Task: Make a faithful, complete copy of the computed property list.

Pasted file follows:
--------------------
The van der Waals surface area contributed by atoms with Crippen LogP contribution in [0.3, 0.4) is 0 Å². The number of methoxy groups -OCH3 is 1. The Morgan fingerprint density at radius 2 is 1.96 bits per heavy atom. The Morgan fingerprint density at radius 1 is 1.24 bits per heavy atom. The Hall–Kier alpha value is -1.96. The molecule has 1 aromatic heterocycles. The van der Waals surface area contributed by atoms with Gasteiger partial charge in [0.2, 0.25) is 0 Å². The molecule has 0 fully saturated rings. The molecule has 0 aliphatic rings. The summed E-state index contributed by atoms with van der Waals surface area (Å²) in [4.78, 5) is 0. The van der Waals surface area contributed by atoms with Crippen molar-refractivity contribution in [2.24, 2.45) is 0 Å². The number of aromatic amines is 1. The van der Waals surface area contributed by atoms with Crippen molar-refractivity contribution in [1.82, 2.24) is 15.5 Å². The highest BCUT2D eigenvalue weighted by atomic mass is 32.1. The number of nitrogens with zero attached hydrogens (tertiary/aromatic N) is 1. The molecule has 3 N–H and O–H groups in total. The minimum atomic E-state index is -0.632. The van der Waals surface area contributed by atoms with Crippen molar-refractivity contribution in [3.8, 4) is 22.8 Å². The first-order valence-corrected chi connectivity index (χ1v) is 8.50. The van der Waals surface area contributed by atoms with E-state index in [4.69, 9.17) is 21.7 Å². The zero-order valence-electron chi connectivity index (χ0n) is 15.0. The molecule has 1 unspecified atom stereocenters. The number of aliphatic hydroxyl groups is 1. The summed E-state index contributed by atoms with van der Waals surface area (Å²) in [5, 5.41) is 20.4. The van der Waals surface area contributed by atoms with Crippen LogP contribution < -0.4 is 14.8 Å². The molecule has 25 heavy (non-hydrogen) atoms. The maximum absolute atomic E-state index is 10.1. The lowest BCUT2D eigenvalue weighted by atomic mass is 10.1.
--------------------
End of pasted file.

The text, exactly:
The van der Waals surface area contributed by atoms with Crippen LogP contribution in [0.3, 0.4) is 0 Å². The number of methoxy groups -OCH3 is 1. The Morgan fingerprint density at radius 2 is 1.96 bits per heavy atom. The Morgan fingerprint density at radius 1 is 1.24 bits per heavy atom. The Hall–Kier alpha value is -1.96. The molecule has 1 aromatic heterocycles. The van der Waals surface area contributed by atoms with Gasteiger partial charge in [0.2, 0.25) is 0 Å². The molecule has 0 fully saturated rings. The molecule has 0 aliphatic rings. The summed E-state index contributed by atoms with van der Waals surface area (Å²) in [4.78, 5) is 0. The van der Waals surface area contributed by atoms with Crippen molar-refractivity contribution in [2.24, 2.45) is 0 Å². The number of aromatic amines is 1. The van der Waals surface area contributed by atoms with Crippen molar-refractivity contribution in [1.82, 2.24) is 15.5 Å². The highest BCUT2D eigenvalue weighted by atomic mass is 32.1. The number of nitrogens with zero attached hydrogens (tertiary/aromatic N) is 1. The molecule has 3 N–H and O–H groups in total. The minimum atomic E-state index is -0.632. The van der Waals surface area contributed by atoms with Crippen molar-refractivity contribution in [3.8, 4) is 22.8 Å². The first-order valence-corrected chi connectivity index (χ1v) is 8.50. The van der Waals surface area contributed by atoms with E-state index in [4.69, 9.17) is 21.7 Å². The zero-order valence-electron chi connectivity index (χ0n) is 15.0. The molecule has 1 unspecified atom stereocenters. The number of aliphatic hydroxyl groups is 1. The summed E-state index contributed by atoms with van der Waals surface area (Å²) in [5, 5.41) is 20.4. The van der Waals surface area contributed by atoms with Crippen LogP contribution < -0.4 is 14.8 Å². The molecule has 25 heavy (non-hydrogen) atoms. The maximum absolute atomic E-state index is 10.1. The lowest BCUT2D eigenvalue weighted by atomic mass is 10.1.